When is Doing (whatever), More?

When is whatever you are doing, more than the task at hand? Almost always. As humans, we have the ability to plan and anticipate. At what point does this ability to do one thing and think about something else, interrupt the gifts in life?

A shower is anticipatory of feeling and being cleaner than before, of preparation. While having the shower, we tend to be thinking about what’s coming next: what to wear, grooming, upcoming activities. But what about what’s happening at that moment, what about the fact that we are able to stand, that there is electricity to run the well pump, to start the furnace, to provide the usually warm or hot water falling onto one’s skin, helping to lather up, rinsing off… 

Mindfulness is one term used to describe an awareness of the moment. Mindfulness is a kind of meditation, and any (any!) activity can be turned into a meditation simply by being aware in the moment: walking, gardening, washing dishes, combing hair, smoothing on skin lotion, watching a pet, sitting on a bus…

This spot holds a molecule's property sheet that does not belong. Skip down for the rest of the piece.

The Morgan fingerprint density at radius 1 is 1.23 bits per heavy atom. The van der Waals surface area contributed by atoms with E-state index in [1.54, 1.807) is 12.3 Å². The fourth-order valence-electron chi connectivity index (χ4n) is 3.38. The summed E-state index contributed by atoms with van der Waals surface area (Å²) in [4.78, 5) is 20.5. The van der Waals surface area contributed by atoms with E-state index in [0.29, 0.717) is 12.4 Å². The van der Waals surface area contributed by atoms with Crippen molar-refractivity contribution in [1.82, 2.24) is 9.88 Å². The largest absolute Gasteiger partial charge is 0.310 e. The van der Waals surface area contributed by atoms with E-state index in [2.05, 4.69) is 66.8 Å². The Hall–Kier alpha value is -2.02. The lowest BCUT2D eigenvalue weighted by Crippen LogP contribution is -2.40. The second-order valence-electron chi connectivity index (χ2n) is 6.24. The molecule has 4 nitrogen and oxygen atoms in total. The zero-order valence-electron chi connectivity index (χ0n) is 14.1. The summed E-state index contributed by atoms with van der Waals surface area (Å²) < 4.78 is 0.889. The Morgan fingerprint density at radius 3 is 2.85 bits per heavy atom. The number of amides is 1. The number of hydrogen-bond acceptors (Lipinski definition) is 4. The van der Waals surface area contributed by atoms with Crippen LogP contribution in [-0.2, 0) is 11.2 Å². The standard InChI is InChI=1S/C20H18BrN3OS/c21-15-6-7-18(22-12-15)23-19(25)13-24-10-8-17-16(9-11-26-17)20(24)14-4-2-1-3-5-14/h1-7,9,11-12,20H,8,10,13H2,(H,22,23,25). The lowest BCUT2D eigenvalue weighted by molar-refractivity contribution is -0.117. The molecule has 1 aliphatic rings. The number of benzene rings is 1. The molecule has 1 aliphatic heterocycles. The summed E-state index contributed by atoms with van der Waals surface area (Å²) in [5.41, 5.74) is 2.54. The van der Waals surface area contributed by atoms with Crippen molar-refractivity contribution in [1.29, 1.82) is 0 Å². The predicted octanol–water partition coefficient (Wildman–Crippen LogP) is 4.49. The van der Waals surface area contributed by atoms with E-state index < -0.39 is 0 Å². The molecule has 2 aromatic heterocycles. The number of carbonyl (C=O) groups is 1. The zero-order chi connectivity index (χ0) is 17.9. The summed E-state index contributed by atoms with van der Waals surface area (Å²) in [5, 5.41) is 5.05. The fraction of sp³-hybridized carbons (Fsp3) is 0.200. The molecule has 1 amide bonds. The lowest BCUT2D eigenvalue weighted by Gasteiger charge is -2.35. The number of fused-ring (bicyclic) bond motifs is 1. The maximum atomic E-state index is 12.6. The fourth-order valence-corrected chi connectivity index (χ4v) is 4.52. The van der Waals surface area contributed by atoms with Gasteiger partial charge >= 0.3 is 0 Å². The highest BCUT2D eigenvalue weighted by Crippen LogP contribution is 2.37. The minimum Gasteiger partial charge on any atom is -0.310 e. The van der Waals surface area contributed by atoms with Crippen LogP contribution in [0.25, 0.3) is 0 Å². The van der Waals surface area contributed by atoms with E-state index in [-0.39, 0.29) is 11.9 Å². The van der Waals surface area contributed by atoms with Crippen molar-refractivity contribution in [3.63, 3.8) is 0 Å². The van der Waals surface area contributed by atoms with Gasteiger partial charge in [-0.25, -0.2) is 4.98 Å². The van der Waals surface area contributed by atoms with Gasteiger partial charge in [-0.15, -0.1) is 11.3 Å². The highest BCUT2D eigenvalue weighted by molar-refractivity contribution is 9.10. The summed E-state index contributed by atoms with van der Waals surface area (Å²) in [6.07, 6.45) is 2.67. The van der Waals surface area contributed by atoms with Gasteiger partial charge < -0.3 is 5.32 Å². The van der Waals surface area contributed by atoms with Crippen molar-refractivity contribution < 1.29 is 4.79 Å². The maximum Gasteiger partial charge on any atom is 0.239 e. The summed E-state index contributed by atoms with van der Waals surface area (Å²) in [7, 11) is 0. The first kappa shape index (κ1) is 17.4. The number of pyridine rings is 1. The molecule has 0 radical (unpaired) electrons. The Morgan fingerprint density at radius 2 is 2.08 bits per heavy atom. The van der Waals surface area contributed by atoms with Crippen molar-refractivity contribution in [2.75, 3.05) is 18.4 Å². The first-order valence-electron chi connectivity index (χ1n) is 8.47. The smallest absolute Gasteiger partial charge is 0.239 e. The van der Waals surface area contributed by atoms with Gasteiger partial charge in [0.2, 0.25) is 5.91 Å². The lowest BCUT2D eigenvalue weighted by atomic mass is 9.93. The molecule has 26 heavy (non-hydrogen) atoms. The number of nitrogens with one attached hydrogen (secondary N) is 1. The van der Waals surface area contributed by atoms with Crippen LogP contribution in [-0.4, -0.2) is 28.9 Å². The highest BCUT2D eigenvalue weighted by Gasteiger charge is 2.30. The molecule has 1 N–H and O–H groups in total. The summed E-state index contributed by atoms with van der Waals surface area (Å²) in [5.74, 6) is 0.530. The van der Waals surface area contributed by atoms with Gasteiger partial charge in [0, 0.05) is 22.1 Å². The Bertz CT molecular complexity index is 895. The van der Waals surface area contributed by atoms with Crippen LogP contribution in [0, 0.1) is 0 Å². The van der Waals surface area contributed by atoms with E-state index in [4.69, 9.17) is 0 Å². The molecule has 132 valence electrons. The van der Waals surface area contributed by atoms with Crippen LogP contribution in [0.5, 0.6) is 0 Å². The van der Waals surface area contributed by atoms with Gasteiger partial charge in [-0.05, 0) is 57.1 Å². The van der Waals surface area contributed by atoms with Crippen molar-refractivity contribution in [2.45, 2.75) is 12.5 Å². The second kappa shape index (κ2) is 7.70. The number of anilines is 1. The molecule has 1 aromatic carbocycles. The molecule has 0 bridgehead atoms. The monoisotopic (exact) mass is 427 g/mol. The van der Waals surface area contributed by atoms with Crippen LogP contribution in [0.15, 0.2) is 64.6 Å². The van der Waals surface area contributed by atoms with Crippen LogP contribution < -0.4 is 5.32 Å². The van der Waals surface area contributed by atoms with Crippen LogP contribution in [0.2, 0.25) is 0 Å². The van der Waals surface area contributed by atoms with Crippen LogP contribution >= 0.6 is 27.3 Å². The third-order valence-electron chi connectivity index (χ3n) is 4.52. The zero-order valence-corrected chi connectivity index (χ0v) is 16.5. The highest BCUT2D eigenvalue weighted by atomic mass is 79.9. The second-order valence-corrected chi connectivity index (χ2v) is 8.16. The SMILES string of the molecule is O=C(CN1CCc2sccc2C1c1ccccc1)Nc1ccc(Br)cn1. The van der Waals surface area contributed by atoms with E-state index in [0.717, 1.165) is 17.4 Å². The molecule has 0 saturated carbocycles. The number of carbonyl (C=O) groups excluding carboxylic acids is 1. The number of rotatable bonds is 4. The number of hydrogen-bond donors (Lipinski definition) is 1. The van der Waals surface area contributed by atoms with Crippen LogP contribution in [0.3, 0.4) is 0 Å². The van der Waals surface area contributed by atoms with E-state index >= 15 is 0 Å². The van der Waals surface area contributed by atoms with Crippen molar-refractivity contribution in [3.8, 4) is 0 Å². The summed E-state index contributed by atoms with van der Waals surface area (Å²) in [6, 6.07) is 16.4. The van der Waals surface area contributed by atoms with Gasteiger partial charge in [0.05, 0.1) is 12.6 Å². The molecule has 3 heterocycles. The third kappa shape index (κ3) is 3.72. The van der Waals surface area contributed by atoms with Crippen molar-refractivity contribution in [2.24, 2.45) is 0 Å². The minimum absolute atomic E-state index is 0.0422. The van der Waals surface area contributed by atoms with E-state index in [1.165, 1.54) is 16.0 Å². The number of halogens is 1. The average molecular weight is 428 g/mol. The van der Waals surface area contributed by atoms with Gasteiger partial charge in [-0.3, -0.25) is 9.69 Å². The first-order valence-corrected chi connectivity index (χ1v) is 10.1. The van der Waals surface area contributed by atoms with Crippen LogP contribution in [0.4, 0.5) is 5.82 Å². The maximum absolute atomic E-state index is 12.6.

There is much to be gained by being aware of life in the moment. This is not denial of the past or future; it is appreciation for what is Now. We can visit the past and future in our thoughts but until time travel is accessible to everyone, the only physical reality is Now. Whether Now is all there is, is a philosophical conundrum. The past is done; the future is not here yet. Now is what is happening in the moment, a moment within which we have a multitude of choices.

All of life is a gift, a gift that can be obliterated within seconds. Often, gifts in life are not appreciated because they are everyday routine-taken-for-granted events, like waking up, and getting out of bed. In the larger scheme of life, such events may seem trivial, until something interferes with them. Suddenly everyday activities cannot be performed or managed; suddenly these everyday activities are not so trivial after all. Some gifts need to be earned, others simply are there. Recognizing them is a gift in itself.

Hospice training created for me a single criterion I use whenever I have a question about any given decision: What if I died tomorrow?  Or today.  Is this something I want to do/see/experience, is this someone I want to spend time with, do I have parts of my life that need cleaning up, are there amends to be made? There is NO time like the present.

All of these gifts, from the Now through all of life, are Tigers. Find out why in Finding the Tiger, a Coming of Age, pages 60-62.


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